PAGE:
February 21, 2024

How Debt Review Works

How Debt Review Works

Drowning in debt? You’re not alone. Many of South Africans are battling to meet their financial commitments.

If your monthly repayments on your house, car, credit cards and other accounts have risen so high that you’re facing blacklisting, one option is to go into debt counselling or debt review.

The debt review process was introduced in 2007 with the National Credit Act (NCA). The benefit is that, while you’re getting debt counselling and in the process of paying off your debts, legal action can’t be taken against you.

Bear in mind that you can only take advantage of this process if you have a regular income to develop a reasonable repayment plan.

And remember that there is a rejection fee plus VAT if the debt counsellor decides that you can manage your debt, so you really must be in a bad financial situation.

How it works

1. Find a debt counsellor. Your debt counsellor should be registered with the National Credit Regulator (NCR). At Debtline we have a team of NCR-registered debt counsellors who are ready to assist you on your road to financial freedom.

2. Give your payslip, your ID document and all your monthly repayments to the debt counsellor. You’ll also need to provide a monthly budget of other expenses, such as food and petrol.

3. The debt counsellor will work out if you are over-indebted (if your payments are simply unaffordable on your current income).

4. The debt counsellor will crunch the numbers with you and work out how much you need to live on and what is available to repay debts.

At this point, you’ll be able to officially apply for debt counselling, and the NCR-registered debt counsellor will tell you what the costs are:

  • an application fee;
  • a rejection fee (to weed out frivolous applications);
  • a restructuring fee;
  • a small monthly fee;
  • a legal fee that is needed for the consent order in the second month; and
  • a fee if you withdraw from the process later on.

All of this MUST be explained to you thoroughly, and you MUST ask questions if you have any.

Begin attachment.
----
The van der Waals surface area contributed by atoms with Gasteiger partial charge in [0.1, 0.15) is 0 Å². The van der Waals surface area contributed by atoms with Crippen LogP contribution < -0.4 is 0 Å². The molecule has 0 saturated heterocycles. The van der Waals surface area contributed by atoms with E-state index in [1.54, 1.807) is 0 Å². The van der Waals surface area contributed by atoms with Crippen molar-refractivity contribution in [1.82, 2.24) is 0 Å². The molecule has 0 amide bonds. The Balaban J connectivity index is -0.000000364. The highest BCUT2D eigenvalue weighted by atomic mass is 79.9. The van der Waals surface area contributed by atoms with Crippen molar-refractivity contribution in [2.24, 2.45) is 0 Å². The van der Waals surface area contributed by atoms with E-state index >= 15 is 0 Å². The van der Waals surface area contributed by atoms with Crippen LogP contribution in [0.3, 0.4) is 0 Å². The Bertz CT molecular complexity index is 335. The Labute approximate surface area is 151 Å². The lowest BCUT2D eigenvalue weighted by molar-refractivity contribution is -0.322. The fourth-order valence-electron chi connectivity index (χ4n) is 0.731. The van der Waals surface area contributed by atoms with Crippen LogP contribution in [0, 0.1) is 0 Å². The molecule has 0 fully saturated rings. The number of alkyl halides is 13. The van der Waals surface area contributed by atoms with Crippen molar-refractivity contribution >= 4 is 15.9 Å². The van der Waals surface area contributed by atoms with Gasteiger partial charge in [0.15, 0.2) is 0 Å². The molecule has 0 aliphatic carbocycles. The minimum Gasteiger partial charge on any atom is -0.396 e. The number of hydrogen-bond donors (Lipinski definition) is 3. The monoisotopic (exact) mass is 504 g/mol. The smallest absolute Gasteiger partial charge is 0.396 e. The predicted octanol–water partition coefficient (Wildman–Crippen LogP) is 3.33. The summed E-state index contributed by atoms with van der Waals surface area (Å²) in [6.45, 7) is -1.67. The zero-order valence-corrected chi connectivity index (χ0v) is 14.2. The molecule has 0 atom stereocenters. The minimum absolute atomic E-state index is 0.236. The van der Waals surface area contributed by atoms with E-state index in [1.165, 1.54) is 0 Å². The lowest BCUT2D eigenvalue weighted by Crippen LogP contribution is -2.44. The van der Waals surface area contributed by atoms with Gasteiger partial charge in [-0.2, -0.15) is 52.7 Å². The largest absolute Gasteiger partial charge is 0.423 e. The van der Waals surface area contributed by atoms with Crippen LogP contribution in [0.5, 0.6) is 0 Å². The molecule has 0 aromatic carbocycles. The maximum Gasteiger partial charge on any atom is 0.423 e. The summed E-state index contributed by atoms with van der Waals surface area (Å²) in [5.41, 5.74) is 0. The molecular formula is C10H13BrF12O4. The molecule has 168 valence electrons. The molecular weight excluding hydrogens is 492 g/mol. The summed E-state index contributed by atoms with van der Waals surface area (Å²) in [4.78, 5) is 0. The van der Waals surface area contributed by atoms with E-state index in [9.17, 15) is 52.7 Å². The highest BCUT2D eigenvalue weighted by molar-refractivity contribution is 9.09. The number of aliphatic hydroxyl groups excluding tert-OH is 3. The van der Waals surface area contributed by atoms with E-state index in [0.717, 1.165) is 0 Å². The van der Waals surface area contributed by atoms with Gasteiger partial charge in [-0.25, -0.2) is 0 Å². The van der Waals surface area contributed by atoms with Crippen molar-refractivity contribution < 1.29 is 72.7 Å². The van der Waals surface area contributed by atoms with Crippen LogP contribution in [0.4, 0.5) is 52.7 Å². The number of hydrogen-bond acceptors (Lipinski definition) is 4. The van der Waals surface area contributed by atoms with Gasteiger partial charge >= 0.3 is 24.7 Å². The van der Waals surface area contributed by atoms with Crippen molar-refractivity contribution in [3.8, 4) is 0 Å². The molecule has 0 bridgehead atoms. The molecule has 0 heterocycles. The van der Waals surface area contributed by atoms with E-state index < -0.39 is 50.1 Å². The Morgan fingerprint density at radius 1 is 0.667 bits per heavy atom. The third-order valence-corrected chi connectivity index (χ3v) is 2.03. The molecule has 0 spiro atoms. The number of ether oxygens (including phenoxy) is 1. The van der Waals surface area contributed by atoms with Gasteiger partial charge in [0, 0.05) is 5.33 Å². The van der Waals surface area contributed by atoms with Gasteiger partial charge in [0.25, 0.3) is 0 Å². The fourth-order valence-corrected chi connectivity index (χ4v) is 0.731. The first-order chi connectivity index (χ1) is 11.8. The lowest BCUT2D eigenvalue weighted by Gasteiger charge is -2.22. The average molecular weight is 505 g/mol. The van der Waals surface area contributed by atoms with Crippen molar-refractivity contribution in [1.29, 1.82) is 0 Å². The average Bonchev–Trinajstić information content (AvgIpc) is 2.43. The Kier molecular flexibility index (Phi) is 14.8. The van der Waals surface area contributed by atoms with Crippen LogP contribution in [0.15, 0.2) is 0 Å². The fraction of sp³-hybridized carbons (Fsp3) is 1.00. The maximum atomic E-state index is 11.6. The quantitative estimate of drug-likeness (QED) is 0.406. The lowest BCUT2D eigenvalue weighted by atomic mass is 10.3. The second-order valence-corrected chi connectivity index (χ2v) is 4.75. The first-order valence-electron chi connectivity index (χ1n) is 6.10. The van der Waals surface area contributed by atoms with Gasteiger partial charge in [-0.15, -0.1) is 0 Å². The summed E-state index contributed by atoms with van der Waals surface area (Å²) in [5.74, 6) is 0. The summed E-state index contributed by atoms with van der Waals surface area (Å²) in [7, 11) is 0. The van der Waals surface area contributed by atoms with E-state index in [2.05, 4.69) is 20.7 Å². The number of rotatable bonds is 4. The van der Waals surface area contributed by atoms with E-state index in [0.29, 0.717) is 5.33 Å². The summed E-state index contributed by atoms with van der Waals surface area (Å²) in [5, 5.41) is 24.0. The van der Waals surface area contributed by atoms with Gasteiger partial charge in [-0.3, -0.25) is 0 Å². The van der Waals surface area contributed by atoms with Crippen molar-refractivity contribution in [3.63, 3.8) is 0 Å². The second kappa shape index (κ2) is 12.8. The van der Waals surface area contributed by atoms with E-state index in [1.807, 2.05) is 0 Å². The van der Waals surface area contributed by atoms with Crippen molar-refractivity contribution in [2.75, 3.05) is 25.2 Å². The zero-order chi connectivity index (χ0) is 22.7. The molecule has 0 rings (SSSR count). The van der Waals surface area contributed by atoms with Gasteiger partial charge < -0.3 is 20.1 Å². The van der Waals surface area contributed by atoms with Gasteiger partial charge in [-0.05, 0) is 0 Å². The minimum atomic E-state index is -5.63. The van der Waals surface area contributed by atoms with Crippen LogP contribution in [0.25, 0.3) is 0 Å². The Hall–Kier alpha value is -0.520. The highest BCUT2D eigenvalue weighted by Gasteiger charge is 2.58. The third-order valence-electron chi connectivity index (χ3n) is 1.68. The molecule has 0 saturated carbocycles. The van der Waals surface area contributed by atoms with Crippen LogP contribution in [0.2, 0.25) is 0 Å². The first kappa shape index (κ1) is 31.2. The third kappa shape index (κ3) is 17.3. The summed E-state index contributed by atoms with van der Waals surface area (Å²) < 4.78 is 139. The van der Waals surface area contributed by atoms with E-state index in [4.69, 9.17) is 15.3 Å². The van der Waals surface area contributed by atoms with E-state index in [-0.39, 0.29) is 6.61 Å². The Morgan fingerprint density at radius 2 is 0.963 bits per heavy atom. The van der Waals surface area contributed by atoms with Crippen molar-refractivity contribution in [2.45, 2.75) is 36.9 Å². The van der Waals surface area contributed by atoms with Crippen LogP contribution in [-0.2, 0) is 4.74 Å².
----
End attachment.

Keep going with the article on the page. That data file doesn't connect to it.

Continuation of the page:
5. The debt counsellor will then contact all your credit providers on your behalf and check that you’ve got all the amounts right. He or she will also get hold of the credit bureaus and tell them to list you as being under debt review.

This is NOT like a blacklisting – it’s a protection. It will be removed completely once you’ve paid everything off.

If all the credit providers agree with the repayment proposals offered by the debt counsellor, a legal ‘consent order’ will be obtained. In many cases this could mean a reduction in fees and interest payable by the consumer. This means that the terms have been agreed to and can’t be changed independently by any of the credit providers.

Should one or more of the credit providers not like the terms, the debt counsellor will have to approach a magistrate with the proposed debt repayments to get a court decision. As long as the repayment plan is reasonable, it should be approved by the court.

6. Once an agreement has been reached, the debt counsellor will give you your final repayment plan and also submit it to a Payment Distribution Agency.

This agency will take a lump sum from you each month and split it up between the credit providers, according to the repayment plan.

Your obligation is to keep up the monthly payments until such time as the whole amount has been paid off.

Read: What happens if you skip a debt review payment

Who is Debtline?

Debtline is a debt management company with an NCR-registered team of debt counsellors available to assist South Africans. We can help with debt repayment negotiations, provide expert advice, and provide protection throughout the Debt Review process.

Fill in the contact form on the website to receive a free callback from the Debtline team today.